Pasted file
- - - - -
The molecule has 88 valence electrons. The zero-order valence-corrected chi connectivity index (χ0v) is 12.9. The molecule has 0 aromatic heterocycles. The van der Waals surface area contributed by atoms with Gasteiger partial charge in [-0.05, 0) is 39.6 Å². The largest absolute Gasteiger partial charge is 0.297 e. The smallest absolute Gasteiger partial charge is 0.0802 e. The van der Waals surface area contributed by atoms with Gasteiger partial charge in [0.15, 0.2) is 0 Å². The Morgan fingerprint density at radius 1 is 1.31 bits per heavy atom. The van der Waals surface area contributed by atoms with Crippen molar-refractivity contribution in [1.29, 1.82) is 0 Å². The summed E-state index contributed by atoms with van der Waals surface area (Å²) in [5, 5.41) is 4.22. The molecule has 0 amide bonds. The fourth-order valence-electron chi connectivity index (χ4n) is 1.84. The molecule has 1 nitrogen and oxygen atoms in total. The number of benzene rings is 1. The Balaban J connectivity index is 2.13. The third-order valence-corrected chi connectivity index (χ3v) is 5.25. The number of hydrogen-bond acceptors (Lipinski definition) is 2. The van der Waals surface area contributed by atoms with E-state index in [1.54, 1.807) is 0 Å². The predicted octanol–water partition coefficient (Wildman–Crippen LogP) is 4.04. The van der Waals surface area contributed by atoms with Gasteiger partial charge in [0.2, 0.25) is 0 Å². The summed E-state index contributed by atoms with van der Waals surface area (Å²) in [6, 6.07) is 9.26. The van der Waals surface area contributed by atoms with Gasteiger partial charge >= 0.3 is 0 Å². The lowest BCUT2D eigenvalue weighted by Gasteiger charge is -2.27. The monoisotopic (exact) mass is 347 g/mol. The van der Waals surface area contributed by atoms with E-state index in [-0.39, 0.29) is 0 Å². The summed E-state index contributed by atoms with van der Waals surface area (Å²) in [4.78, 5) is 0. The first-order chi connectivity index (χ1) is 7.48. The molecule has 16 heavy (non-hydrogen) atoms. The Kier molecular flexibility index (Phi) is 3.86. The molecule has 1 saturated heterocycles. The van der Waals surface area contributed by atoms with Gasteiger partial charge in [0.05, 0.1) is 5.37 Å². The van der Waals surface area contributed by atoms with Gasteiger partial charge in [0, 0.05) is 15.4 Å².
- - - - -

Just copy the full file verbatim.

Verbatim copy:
The molecule has 88 valence electrons. The zero-order valence-corrected chi connectivity index (χ0v) is 12.9. The molecule has 0 aromatic heterocycles. The van der Waals surface area contributed by atoms with Gasteiger partial charge in [-0.05, 0) is 39.6 Å². The largest absolute Gasteiger partial charge is 0.297 e. The smallest absolute Gasteiger partial charge is 0.0802 e. The van der Waals surface area contributed by atoms with Gasteiger partial charge in [0.15, 0.2) is 0 Å². The Morgan fingerprint density at radius 1 is 1.31 bits per heavy atom. The van der Waals surface area contributed by atoms with Crippen molar-refractivity contribution in [1.29, 1.82) is 0 Å². The summed E-state index contributed by atoms with van der Waals surface area (Å²) in [5, 5.41) is 4.22. The molecule has 0 amide bonds. The fourth-order valence-electron chi connectivity index (χ4n) is 1.84. The molecule has 1 nitrogen and oxygen atoms in total. The number of benzene rings is 1. The Balaban J connectivity index is 2.13. The third-order valence-corrected chi connectivity index (χ3v) is 5.25. The number of hydrogen-bond acceptors (Lipinski definition) is 2. The van der Waals surface area contributed by atoms with E-state index in [1.54, 1.807) is 0 Å². The predicted octanol–water partition coefficient (Wildman–Crippen LogP) is 4.04. The van der Waals surface area contributed by atoms with Gasteiger partial charge in [0.2, 0.25) is 0 Å². The summed E-state index contributed by atoms with van der Waals surface area (Å²) in [6, 6.07) is 9.26. The van der Waals surface area contributed by atoms with Gasteiger partial charge >= 0.3 is 0 Å². The lowest BCUT2D eigenvalue weighted by Gasteiger charge is -2.27. The monoisotopic (exact) mass is 347 g/mol. The van der Waals surface area contributed by atoms with E-state index in [-0.39, 0.29) is 0 Å². The summed E-state index contributed by atoms with van der Waals surface area (Å²) in [4.78, 5) is 0. The first-order chi connectivity index (χ1) is 7.48. The molecule has 16 heavy (non-hydrogen) atoms. The Kier molecular flexibility index (Phi) is 3.86. The molecule has 1 saturated heterocycles. The van der Waals surface area contributed by atoms with Gasteiger partial charge in [0.05, 0.1) is 5.37 Å². The van der Waals surface area contributed by atoms with Gasteiger partial charge in [0, 0.05) is 15.4 Å².